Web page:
So I've got some software... now I have to customize what I run it in. Rather than stay with Unity (the default Ubuntu installed WM, which I frankly feel is counter-intuitive), I choose to go to a lesser known window manager called "Awesome." Appropriately named, as I haven't left it since I found it. By using a tiling window manager, I don't have to worry about resizing things to fit. Additionally, the entire interface is programmable via Lua, so defining custom shortcut keys and startup programs is fairly simple:

    -- ...
    -- Hotkeys for handling window resizing and management:
    clientkeys = awful.util.table.join(
    awful.key({ modkey,           }, "f",      function (c) c.fullscreen = not c.fullscreen  end),
    awful.key({ modkey,           }, "q",      function (c) c:kill()                         end),
    awful.key({ modkey, "Control" }, "space",  awful.client.floating.toggle                     ),
    awful.key({ modkey, "Control" }, "Return", function (c) c:swap(awful.client.getmaster()) end),
    awful.key({ modkey,           }, "o",      awful.client.movetoscreen                        ),
    awful.key({ modkey, "Shift"   }, "r",      function (c) c:redraw()                       end),
    awful.key({ modkey,           }, "t",      function (c) c.ontop = not c.ontop            end),
    awful.key({ modkey,           }, "n",
        function (c)
            -- The client currently has the input focus, so it cannot be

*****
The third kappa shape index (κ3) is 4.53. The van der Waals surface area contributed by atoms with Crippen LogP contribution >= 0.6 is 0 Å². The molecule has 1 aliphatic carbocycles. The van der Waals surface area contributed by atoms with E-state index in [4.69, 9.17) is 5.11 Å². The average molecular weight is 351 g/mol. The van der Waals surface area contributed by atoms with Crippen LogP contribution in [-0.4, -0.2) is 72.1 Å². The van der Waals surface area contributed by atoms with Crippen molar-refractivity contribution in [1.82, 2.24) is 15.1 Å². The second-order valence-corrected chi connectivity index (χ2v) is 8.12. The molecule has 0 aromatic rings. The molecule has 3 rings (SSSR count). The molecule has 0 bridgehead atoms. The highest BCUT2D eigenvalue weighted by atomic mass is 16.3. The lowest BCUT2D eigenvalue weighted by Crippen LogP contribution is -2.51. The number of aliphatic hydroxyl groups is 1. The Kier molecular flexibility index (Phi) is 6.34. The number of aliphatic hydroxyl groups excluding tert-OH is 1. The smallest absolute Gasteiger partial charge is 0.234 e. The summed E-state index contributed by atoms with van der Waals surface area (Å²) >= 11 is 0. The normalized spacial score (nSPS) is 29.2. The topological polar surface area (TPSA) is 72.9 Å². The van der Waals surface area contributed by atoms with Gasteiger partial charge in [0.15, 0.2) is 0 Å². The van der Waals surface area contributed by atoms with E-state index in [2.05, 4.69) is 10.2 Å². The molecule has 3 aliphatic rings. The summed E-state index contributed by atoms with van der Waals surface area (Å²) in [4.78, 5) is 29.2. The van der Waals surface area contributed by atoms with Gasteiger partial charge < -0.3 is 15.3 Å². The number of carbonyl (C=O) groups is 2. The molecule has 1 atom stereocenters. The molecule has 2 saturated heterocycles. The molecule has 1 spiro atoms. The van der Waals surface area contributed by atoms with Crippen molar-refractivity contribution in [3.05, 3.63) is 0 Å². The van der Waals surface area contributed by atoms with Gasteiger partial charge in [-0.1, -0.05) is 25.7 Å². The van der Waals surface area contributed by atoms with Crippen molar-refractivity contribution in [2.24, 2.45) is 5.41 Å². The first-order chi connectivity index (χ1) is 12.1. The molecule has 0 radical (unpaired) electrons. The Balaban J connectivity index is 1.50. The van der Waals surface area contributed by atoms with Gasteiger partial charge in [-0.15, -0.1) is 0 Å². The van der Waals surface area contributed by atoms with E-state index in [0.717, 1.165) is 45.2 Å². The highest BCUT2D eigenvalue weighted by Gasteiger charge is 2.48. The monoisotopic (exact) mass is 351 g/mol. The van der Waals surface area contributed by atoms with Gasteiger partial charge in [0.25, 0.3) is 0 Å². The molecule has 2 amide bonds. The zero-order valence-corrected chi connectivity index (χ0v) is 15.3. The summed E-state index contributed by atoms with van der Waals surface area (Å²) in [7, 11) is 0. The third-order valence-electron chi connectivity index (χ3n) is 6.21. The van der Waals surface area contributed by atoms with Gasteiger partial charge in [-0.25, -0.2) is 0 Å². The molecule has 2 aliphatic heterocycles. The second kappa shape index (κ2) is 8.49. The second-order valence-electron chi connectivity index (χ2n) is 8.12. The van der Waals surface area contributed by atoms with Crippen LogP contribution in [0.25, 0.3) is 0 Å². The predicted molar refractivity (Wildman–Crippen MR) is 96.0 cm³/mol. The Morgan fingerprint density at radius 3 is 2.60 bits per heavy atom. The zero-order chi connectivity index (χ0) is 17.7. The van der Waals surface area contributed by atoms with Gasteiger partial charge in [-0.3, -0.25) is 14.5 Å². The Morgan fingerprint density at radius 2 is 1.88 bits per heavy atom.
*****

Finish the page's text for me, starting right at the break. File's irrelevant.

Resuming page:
-- minimized, since minimized clients can't have the focus.
            c.minimized = true
        end),
    awful.key({ modkey,           }, "m",
        function (c)
            c.maximized_horizontal = not c.maximized_horizontal
            c.maximized_vertical   = not c.maximized_vertical
        end)
    )
    -- Autostarts
    awful.util.spawn_with_shell("/usr/bin/startup-script.sh")
    awful.util.spawn_with_shell("~/bin/runme")

Awesome's libraries have amusing names: "awful", "naughty", and "vicious", to name a few. Currently, I have this attached to the GNOME session layer, so I get the benefit of GNOME's background and icon management, but the window management of awesome.

Code

A programmer can't do much unless he has languages to write in. For me, that means having to add some additional packages:

  • rbenv - this manages various installations of Ruby and the ecosystem around it. Similar to RVM, this uses shim binaries to point to rotating Ruby versions, so that I can use one version with one app, and use a legacy version to work on an older one.

  • nvm - Same idea as rbenv, but for node.js. These libraries give me the flexibility of using different runtimes for different applications, and makes it easier to install the languages than with the system-provided binaries (which can either be out of date or harder to manage).

  • I've already mentioned it, but Emacs is in here, too. Being able to easily see language and typographical issues with flycheck, syntax highlighting for languages available via el-get, and being able to launch a simple shell within the editor to run a test is a blessing to getting things done.

Tomorrow-

This was just for the first day, too. Things like browser plugins (which we use a myriad of for work) will likely come soon enough, and there will be tweaks to all of the stuff listed as what I need in the environment changes. Let me know if you have any questions on any of this, and I'll do what I can to answer them.